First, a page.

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From time immemorial, the human race has obeyed the biological imperative. Societies traditionally channeled much of their energy into reproducing themselves. Until now. Parenthood is falling into obsolescence, to be replaced by such simulacra as dog parenthood, cat parenthood, and plant parenthood (not to be confused, of course, with Planned Parenthood). About one out of every two dating profiles features the words “dog mom,” “dog mama,” or some variant thereof. Millennials spend lavishly on dogs. They live for dogs, talk about dogs, think about dogs — everything short of worshipping them.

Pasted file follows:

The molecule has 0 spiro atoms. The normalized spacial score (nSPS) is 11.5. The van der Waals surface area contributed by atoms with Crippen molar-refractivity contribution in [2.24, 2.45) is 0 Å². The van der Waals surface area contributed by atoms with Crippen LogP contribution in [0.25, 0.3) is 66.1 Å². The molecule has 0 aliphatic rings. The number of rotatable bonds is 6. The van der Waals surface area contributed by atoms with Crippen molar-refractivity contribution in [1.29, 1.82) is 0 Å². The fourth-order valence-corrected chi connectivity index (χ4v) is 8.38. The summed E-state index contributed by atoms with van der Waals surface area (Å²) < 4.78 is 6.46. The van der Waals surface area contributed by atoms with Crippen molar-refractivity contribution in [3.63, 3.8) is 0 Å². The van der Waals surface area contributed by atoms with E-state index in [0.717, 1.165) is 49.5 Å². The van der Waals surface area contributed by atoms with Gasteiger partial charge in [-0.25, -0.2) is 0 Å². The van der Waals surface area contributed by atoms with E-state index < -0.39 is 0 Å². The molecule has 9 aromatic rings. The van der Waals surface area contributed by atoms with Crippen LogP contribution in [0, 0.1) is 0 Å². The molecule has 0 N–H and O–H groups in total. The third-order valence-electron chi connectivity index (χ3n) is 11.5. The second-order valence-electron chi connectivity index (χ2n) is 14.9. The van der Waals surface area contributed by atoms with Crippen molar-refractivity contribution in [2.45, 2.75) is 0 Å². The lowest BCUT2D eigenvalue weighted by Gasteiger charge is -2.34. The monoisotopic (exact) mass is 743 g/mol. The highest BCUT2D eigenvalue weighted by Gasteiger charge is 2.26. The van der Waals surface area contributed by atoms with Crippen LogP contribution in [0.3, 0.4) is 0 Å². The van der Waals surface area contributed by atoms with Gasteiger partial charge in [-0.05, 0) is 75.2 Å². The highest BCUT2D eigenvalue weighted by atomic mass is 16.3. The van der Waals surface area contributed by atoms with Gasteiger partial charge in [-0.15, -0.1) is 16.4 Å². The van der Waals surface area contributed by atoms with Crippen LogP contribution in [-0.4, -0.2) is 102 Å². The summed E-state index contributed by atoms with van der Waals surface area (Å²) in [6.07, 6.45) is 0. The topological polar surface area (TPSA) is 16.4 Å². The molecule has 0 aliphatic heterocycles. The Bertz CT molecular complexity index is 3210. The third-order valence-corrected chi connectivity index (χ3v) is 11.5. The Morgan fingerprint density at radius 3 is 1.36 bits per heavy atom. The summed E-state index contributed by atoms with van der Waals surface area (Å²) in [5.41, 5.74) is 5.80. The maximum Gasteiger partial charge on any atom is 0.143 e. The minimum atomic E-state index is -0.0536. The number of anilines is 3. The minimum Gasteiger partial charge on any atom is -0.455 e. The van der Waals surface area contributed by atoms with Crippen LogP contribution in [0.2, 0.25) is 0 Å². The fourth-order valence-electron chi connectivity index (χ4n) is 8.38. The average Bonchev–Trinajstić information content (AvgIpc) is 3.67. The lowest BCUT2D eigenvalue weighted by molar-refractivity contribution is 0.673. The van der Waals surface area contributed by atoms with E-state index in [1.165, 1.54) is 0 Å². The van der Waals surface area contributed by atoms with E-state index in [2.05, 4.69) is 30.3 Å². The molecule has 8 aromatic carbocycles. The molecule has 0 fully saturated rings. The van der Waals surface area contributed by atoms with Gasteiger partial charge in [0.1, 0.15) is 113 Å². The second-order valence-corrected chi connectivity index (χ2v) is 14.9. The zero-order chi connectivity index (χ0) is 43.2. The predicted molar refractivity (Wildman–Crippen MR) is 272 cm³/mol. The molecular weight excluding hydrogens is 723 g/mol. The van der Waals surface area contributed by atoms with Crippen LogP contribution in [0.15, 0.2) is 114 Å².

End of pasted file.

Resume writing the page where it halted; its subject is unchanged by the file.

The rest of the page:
Why is this happening? The usual explanation takes the form of economic determinism. Raising children is costly. “Raising” a dog is less costly. Lacking money, the argument goes, Millennials “raise” dogs instead of children. This may be part of the explanation, but not the complete one. Something else is happening — something more insidious, and something likely to stand in the way of parenting even if all financial burdens were lifted by a benevolent state. No, Millennials fear a different kind of burden, I think. Here’s my theory: